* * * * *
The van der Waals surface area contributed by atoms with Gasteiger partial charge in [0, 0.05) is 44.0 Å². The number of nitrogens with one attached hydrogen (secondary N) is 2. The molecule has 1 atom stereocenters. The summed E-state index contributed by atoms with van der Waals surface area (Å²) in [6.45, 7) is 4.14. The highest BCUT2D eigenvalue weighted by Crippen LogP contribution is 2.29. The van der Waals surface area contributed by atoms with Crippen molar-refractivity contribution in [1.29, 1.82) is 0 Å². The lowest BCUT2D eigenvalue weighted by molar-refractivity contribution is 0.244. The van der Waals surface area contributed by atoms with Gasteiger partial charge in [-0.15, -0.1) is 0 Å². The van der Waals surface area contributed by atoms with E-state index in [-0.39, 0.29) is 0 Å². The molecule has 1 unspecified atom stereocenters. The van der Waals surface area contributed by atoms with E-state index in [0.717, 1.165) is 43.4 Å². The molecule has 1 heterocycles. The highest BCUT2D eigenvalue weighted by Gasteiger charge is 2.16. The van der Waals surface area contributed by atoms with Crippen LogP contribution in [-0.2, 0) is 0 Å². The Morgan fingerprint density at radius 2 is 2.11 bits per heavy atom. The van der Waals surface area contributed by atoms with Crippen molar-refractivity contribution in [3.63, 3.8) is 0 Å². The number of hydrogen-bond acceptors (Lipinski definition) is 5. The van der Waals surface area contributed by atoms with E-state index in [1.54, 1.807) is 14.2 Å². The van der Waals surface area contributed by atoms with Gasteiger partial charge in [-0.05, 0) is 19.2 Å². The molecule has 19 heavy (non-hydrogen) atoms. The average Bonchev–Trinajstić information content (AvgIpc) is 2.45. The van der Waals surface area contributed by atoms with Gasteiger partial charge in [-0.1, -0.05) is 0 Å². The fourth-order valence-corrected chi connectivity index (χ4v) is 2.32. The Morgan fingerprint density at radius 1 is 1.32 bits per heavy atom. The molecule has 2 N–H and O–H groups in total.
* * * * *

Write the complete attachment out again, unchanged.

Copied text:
The van der Waals surface area contributed by atoms with Gasteiger partial charge in [0, 0.05) is 44.0 Å². The number of nitrogens with one attached hydrogen (secondary N) is 2. The molecule has 1 atom stereocenters. The summed E-state index contributed by atoms with van der Waals surface area (Å²) in [6.45, 7) is 4.14. The highest BCUT2D eigenvalue weighted by Crippen LogP contribution is 2.29. The van der Waals surface area contributed by atoms with Crippen molar-refractivity contribution in [1.29, 1.82) is 0 Å². The lowest BCUT2D eigenvalue weighted by molar-refractivity contribution is 0.244. The van der Waals surface area contributed by atoms with Gasteiger partial charge in [-0.15, -0.1) is 0 Å². The van der Waals surface area contributed by atoms with E-state index in [-0.39, 0.29) is 0 Å². The molecule has 1 unspecified atom stereocenters. The van der Waals surface area contributed by atoms with E-state index in [0.717, 1.165) is 43.4 Å². The molecule has 1 heterocycles. The highest BCUT2D eigenvalue weighted by Gasteiger charge is 2.16. The van der Waals surface area contributed by atoms with Crippen LogP contribution in [-0.2, 0) is 0 Å². The Morgan fingerprint density at radius 2 is 2.11 bits per heavy atom. The van der Waals surface area contributed by atoms with Crippen molar-refractivity contribution in [3.63, 3.8) is 0 Å². The number of hydrogen-bond acceptors (Lipinski definition) is 5. The van der Waals surface area contributed by atoms with E-state index in [1.54, 1.807) is 14.2 Å². The van der Waals surface area contributed by atoms with Gasteiger partial charge in [-0.05, 0) is 19.2 Å². The molecule has 19 heavy (non-hydrogen) atoms. The average Bonchev–Trinajstić information content (AvgIpc) is 2.45. The van der Waals surface area contributed by atoms with Gasteiger partial charge in [-0.1, -0.05) is 0 Å². The fourth-order valence-corrected chi connectivity index (χ4v) is 2.32. The Morgan fingerprint density at radius 1 is 1.32 bits per heavy atom. The molecule has 2 N–H and O–H groups in total.